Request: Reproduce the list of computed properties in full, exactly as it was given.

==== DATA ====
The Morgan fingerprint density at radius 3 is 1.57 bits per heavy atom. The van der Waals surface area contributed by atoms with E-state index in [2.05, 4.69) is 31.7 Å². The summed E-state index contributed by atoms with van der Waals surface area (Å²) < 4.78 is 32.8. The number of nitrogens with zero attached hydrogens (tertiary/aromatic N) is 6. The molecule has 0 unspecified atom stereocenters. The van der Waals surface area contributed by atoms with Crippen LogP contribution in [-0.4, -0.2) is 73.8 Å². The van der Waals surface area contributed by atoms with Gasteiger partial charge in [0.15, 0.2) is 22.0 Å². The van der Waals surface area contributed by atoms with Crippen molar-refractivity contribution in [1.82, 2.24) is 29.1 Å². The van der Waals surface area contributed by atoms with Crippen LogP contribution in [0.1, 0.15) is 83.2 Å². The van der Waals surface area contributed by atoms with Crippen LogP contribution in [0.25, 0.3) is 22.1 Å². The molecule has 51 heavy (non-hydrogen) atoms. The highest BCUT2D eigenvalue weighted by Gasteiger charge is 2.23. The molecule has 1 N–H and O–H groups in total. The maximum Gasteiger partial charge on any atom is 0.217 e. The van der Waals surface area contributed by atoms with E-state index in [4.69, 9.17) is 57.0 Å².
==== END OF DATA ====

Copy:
The Morgan fingerprint density at radius 3 is 1.57 bits per heavy atom. The van der Waals surface area contributed by atoms with E-state index in [2.05, 4.69) is 31.7 Å². The summed E-state index contributed by atoms with van der Waals surface area (Å²) < 4.78 is 32.8. The number of nitrogens with zero attached hydrogens (tertiary/aromatic N) is 6. The molecule has 0 unspecified atom stereocenters. The van der Waals surface area contributed by atoms with Crippen LogP contribution in [-0.4, -0.2) is 73.8 Å². The van der Waals surface area contributed by atoms with Gasteiger partial charge in [0.15, 0.2) is 22.0 Å². The van der Waals surface area contributed by atoms with Crippen molar-refractivity contribution in [1.82, 2.24) is 29.1 Å². The van der Waals surface area contributed by atoms with Crippen LogP contribution in [0.1, 0.15) is 83.2 Å². The van der Waals surface area contributed by atoms with Crippen LogP contribution in [0.25, 0.3) is 22.1 Å². The molecule has 51 heavy (non-hydrogen) atoms. The highest BCUT2D eigenvalue weighted by Gasteiger charge is 2.23. The molecule has 1 N–H and O–H groups in total. The maximum Gasteiger partial charge on any atom is 0.217 e. The van der Waals surface area contributed by atoms with E-state index in [4.69, 9.17) is 57.0 Å².